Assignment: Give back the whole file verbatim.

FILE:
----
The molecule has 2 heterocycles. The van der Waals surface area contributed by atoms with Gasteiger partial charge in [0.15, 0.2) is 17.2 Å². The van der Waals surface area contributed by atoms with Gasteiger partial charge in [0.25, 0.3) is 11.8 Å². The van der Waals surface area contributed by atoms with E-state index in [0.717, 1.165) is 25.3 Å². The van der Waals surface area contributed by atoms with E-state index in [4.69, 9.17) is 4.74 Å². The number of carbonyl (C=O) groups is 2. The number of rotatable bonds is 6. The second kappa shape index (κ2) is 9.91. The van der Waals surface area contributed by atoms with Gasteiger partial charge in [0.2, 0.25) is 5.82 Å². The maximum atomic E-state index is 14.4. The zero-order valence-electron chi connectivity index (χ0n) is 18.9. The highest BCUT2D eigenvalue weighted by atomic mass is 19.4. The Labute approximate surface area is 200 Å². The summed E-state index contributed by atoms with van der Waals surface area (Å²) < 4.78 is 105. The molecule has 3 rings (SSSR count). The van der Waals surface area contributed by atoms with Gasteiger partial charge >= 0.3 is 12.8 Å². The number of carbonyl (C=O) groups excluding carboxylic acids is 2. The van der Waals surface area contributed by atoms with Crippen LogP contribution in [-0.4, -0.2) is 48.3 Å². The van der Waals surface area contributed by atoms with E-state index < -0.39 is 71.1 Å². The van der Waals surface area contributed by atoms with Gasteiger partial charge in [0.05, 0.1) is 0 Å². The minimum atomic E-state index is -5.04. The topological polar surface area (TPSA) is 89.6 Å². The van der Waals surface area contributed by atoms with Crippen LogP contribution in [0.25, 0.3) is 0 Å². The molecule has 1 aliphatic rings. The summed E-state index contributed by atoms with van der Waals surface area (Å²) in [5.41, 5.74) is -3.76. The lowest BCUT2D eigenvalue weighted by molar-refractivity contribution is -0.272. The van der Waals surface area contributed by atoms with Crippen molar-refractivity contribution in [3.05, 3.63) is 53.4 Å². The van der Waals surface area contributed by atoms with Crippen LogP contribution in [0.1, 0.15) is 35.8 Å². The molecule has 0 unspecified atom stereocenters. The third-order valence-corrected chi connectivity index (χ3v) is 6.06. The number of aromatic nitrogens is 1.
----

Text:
The molecule has 2 heterocycles. The van der Waals surface area contributed by atoms with Gasteiger partial charge in [0.15, 0.2) is 17.2 Å². The van der Waals surface area contributed by atoms with Gasteiger partial charge in [0.25, 0.3) is 11.8 Å². The van der Waals surface area contributed by atoms with E-state index in [0.717, 1.165) is 25.3 Å². The van der Waals surface area contributed by atoms with E-state index in [4.69, 9.17) is 4.74 Å². The number of carbonyl (C=O) groups is 2. The number of rotatable bonds is 6. The second kappa shape index (κ2) is 9.91. The van der Waals surface area contributed by atoms with Gasteiger partial charge in [0.2, 0.25) is 5.82 Å². The maximum atomic E-state index is 14.4. The zero-order valence-electron chi connectivity index (χ0n) is 18.9. The highest BCUT2D eigenvalue weighted by atomic mass is 19.4. The Labute approximate surface area is 200 Å². The summed E-state index contributed by atoms with van der Waals surface area (Å²) < 4.78 is 105. The molecule has 3 rings (SSSR count). The van der Waals surface area contributed by atoms with Gasteiger partial charge >= 0.3 is 12.8 Å². The number of carbonyl (C=O) groups excluding carboxylic acids is 2. The van der Waals surface area contributed by atoms with Crippen LogP contribution in [-0.4, -0.2) is 48.3 Å². The van der Waals surface area contributed by atoms with E-state index < -0.39 is 71.1 Å². The van der Waals surface area contributed by atoms with Gasteiger partial charge in [0.05, 0.1) is 0 Å². The minimum atomic E-state index is -5.04. The topological polar surface area (TPSA) is 89.6 Å². The van der Waals surface area contributed by atoms with Crippen LogP contribution in [0.25, 0.3) is 0 Å². The molecule has 1 aliphatic rings. The summed E-state index contributed by atoms with van der Waals surface area (Å²) in [5.41, 5.74) is -3.76. The lowest BCUT2D eigenvalue weighted by molar-refractivity contribution is -0.272. The van der Waals surface area contributed by atoms with Crippen molar-refractivity contribution in [3.05, 3.63) is 53.4 Å². The van der Waals surface area contributed by atoms with Crippen LogP contribution in [0.1, 0.15) is 35.8 Å². The molecule has 0 unspecified atom stereocenters. The third-order valence-corrected chi connectivity index (χ3v) is 6.06. The number of aromatic nitrogens is 1.